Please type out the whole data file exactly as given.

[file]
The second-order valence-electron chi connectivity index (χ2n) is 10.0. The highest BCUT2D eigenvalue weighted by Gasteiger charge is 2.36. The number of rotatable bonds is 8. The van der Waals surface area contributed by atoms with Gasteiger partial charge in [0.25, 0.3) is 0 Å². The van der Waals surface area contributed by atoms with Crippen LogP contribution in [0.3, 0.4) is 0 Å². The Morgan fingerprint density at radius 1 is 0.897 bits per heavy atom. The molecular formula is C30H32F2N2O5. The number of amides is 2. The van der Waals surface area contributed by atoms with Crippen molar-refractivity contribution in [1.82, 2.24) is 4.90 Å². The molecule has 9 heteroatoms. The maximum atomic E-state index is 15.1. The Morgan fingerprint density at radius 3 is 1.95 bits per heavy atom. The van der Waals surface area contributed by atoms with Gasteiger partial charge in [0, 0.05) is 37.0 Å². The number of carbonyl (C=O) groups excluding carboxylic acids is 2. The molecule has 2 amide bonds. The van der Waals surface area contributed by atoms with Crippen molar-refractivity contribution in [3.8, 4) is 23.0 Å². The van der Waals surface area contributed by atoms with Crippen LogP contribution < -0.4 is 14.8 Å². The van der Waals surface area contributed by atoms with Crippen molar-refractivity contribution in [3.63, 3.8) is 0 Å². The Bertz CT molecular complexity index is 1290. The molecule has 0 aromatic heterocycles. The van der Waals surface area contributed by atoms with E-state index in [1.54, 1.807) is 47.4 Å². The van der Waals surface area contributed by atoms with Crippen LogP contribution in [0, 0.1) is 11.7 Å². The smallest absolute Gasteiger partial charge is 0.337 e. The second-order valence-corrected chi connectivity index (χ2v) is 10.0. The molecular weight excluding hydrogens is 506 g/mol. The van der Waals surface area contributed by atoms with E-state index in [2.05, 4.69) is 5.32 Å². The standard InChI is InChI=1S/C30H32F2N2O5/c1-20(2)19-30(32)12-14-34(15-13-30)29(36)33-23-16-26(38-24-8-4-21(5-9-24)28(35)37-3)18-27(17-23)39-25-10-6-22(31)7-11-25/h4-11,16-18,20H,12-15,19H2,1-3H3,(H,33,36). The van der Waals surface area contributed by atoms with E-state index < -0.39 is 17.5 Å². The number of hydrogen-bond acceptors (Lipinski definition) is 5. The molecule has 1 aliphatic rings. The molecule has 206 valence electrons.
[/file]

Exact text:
The second-order valence-electron chi connectivity index (χ2n) is 10.0. The highest BCUT2D eigenvalue weighted by Gasteiger charge is 2.36. The number of rotatable bonds is 8. The van der Waals surface area contributed by atoms with Gasteiger partial charge in [0.25, 0.3) is 0 Å². The van der Waals surface area contributed by atoms with Crippen LogP contribution in [0.3, 0.4) is 0 Å². The Morgan fingerprint density at radius 1 is 0.897 bits per heavy atom. The molecular formula is C30H32F2N2O5. The number of amides is 2. The van der Waals surface area contributed by atoms with Crippen molar-refractivity contribution in [1.82, 2.24) is 4.90 Å². The molecule has 9 heteroatoms. The maximum atomic E-state index is 15.1. The Morgan fingerprint density at radius 3 is 1.95 bits per heavy atom. The van der Waals surface area contributed by atoms with Gasteiger partial charge in [0, 0.05) is 37.0 Å². The number of carbonyl (C=O) groups excluding carboxylic acids is 2. The molecule has 2 amide bonds. The van der Waals surface area contributed by atoms with Crippen molar-refractivity contribution in [3.8, 4) is 23.0 Å². The van der Waals surface area contributed by atoms with Crippen LogP contribution < -0.4 is 14.8 Å². The van der Waals surface area contributed by atoms with Crippen molar-refractivity contribution in [3.63, 3.8) is 0 Å². The Bertz CT molecular complexity index is 1290. The molecule has 0 aromatic heterocycles. The van der Waals surface area contributed by atoms with E-state index in [1.54, 1.807) is 47.4 Å². The van der Waals surface area contributed by atoms with Crippen LogP contribution in [0, 0.1) is 11.7 Å². The smallest absolute Gasteiger partial charge is 0.337 e. The second-order valence-corrected chi connectivity index (χ2v) is 10.0. The molecular weight excluding hydrogens is 506 g/mol. The van der Waals surface area contributed by atoms with E-state index in [2.05, 4.69) is 5.32 Å². The standard InChI is InChI=1S/C30H32F2N2O5/c1-20(2)19-30(32)12-14-34(15-13-30)29(36)33-23-16-26(38-24-8-4-21(5-9-24)28(35)37-3)18-27(17-23)39-25-10-6-22(31)7-11-25/h4-11,16-18,20H,12-15,19H2,1-3H3,(H,33,36). The van der Waals surface area contributed by atoms with E-state index < -0.39 is 17.5 Å². The number of hydrogen-bond acceptors (Lipinski definition) is 5. The molecule has 1 aliphatic rings. The molecule has 206 valence electrons.